| by Rajinder Puri
( February 15, 2014, New Delhi, Sri Lanka Guardian) One should never blindly trust the experts. All their knowledge and expertise might be used for interests inimical to the public good. There is no dearth of financial experts operating in the US. They did not prevent but actually created a global financial meltdown. As one ignorant about the economy this writer trusts plain common sense more than what all the experts with their esoteric jargon might convey. Often their jargon is intended to obfuscate rather than highlight the truth. These thoughts arise when one considers the electoral prospects of the BJP prime ministerial candidate Mr. Narendra Modi and the political response he elicits from his rivals.
Mr. Modi’s campaign is on the crest of a very strong anti-incumbency wave. The Congress is perhaps at its lowest ever popularity ebb. But Mr. Modi’s rivals are desperate to somehow block his ascent. Therefore they latched on to the Gujarat riots of more than a decade ago. That did not wash because no communal trouble had visited Gujarat since then. Then the argument was reinforced by talking of an inclusive economy indicating thereby that all sections of society should benefit from economic growth. The unspoken hint was that the minorities were being excluded. This encouraged Mr. Modi to reach out to the Muslims with various symbolic gestures and promises for the future. This led the Congress to embark upon an economically counterproductive policy of distributing sops to the disadvantaged sections through subsidies and fresh legislation. It resulted only in alienating the big corporate sector that became even more committed to Mr. Modi.
In the midst of all this the Aam Admi Party (AAP) emerged. The powers that be created it as the spare stepney wheel to replace the Congress and mop up the anti-incumbency vote that otherwise could go to Mr. Modi. A punctured Congress is incapable of exploiting its traditional vote bank. Unfortunately since the goal of AAP remained as negative as that of the Congress, namely to somehow block Mr. Modi’s ascent, its policies were targeted only to the polls through wild populism. The approach towards subsidies was not abandoned but reinforced by AAP. Wild populism suggested a move away from stability and not towards it as is sorely sought by the public. Mr. Modi’s strongest electoral card remains his promise to restore stability to national politics. AAP too therefore is fast deflating in the perception of the elite and corporate segments. It remains to be seen whether like the Congress it too is punctured.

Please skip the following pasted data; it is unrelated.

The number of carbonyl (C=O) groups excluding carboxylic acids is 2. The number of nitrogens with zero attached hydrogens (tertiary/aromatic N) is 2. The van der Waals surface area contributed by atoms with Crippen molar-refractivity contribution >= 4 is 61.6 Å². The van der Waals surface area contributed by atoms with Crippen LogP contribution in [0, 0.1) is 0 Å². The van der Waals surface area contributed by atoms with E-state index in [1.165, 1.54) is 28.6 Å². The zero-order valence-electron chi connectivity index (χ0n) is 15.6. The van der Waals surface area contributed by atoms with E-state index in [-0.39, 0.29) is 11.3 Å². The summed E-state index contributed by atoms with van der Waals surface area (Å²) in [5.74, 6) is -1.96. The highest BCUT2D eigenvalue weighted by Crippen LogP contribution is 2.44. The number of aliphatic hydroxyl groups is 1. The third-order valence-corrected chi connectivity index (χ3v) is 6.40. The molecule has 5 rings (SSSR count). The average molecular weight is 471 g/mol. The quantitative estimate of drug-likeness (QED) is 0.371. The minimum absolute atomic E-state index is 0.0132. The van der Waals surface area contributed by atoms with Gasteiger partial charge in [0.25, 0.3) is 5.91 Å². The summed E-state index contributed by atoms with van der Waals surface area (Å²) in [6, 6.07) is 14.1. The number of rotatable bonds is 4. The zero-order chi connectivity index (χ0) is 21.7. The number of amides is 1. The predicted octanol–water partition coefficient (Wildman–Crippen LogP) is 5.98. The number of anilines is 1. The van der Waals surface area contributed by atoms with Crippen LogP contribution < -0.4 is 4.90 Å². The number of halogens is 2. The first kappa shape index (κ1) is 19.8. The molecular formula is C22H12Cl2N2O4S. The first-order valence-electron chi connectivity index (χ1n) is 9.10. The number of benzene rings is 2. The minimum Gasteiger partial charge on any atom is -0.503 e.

It is in this overall context that a fitting response to Mr. Modi is needed. What might it be?
The first requirement would be to stop focusing on Mr. Modi and start focusing on his agenda. The second requirement would be to stop rubbishing his agenda and start highlighting its shortcomings and offer an alternative approach to overcome them. After all, what the nation requires is the best possible agenda regardless of who is empowered to implement it.
Recently Mr. Modi outlined his vision of the future and listed the priorities of his agenda. He wants to create 100 new “smart” cities, bring back money stashed in Swiss banks, and start bullet trains to modernize the railways. He has promised to create quality higher educational institutions in every state. In other words his vision approximates to the high growth model obtaining in China and what Prime Minister Mr. Manmohan Singh unsuccessfully aspired to accomplish during a tenure hampered by corruption, administrative bottlenecks and the sops enforced by Mrs. Sonia Gandhi’s National Advisory Council (NAC). But the intentions and the economic goals of Mr. Modi and the UPA government are not different. That is why earlier I had described Mr. Modi as a muscular version of Mr. Manmohan Singh. I felt emboldened after a Mumbai based analyst well versed in economics, Mr. Yogi Aggrawal, in a newspaper article endorsed this view by writing: “On the face of it, Mr. Modi’s economic program seems just a rejig of current program of investment for higher growth.”